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Police Responses to Domestic Abuse during the COVID-19 Pandemic: Positive Action and Police Legitimacy

Johnson, K. & Hohl, K. ORCID: 0000-0003-3992-019X (2023). Police Responses to Domestic Abuse during the COVID-19 Pandemic: Positive Action and Police Legitimacy. Policing (Oxford): a journal of policy and practice, 17(1), doi: 10.1093/police/paac108


This article presents evidence from a mixed-methods study examining police responses to domestic abuse during the Covid-19 pandemic, with a particular focus on ‘positive action’. Statistical analysis of police-recorded domestic abuse administrative data is combined with 73 semi-structured officer interviews conducted over the first year of the pandemic (June 2020 to June 2021). Findings identify officers felt their general approach to domestic abuse remained unchanged. However, officers used their discretion to adapt positive action practices to the pandemic context, for example by temporarily making greater use of arrests, Domestic Violence Protection Notices/Orders (DVPN/Os), and informal measures. Mirroring broader tensions relating to police legitimacy arising during the pandemic, officers saw victim safeguarding as a priority but simultaneously expressed concern about proportionality. The article concludes by addressing the implications of the findings for the understanding and evaluation of domestic abuse policing practices, both within and beyond the pandemic context.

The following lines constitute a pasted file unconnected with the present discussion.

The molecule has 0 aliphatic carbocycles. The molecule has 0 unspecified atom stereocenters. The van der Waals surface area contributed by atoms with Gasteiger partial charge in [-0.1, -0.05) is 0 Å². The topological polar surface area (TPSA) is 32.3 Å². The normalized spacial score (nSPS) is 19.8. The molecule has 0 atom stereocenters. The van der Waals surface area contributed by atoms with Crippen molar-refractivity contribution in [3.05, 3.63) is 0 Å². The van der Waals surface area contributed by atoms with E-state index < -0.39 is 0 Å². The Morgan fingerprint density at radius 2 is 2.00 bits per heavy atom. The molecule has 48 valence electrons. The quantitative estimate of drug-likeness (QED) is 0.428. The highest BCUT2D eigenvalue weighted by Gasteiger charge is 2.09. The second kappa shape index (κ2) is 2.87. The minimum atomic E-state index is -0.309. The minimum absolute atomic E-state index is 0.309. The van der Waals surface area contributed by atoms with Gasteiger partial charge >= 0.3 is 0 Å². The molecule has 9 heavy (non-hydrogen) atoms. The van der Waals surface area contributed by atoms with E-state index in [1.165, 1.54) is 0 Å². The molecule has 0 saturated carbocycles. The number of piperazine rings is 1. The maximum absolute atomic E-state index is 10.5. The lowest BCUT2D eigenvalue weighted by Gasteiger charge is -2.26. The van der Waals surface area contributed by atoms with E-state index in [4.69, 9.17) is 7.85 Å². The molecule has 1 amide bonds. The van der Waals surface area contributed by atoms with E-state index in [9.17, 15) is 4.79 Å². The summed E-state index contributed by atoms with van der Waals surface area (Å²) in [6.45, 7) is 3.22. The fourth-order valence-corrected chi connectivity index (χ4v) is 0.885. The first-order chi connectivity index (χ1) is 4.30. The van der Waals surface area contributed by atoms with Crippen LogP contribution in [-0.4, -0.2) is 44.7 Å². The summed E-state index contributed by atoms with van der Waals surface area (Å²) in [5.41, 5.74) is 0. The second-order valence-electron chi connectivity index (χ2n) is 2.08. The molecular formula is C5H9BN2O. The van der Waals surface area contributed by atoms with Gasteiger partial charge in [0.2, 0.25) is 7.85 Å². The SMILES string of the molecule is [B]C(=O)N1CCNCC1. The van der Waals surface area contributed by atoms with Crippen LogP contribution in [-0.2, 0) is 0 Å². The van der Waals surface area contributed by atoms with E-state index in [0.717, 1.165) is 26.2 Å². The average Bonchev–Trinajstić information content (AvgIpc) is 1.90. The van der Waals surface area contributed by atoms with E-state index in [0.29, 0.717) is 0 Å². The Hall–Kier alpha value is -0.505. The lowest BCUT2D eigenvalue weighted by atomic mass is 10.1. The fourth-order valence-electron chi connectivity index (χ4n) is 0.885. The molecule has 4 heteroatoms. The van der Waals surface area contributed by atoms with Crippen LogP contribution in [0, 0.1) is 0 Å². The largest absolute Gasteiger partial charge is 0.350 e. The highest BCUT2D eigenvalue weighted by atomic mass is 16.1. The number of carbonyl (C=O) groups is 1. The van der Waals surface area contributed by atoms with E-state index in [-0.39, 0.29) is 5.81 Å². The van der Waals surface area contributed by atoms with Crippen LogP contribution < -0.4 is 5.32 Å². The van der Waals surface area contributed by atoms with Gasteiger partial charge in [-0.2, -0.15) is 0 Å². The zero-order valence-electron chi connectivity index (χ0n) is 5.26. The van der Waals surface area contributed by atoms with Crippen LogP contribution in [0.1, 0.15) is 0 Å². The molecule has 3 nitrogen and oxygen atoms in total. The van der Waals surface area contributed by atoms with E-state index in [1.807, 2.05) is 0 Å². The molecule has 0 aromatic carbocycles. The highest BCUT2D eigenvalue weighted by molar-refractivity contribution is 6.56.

Publication Type: Article
Additional Information: © The Author(s) 2023. Published by Oxford University Press. This is an Open Access article distributed under the terms of the Creative Commons Attribution License (, which permits unrestricted reuse, distribution, and reproduction in any medium, provided the original work is properly cited.
Publisher Keywords: Policing, Domestic Abuse, COVID-19, Positive Action, Police Legitimacy
Subjects: H Social Sciences > HM Sociology
H Social Sciences > HN Social history and conditions. Social problems. Social reform
K Law > K Law (General)
R Medicine > RA Public aspects of medicine
Departments: School of Policy & Global Affairs > Sociology & Criminology
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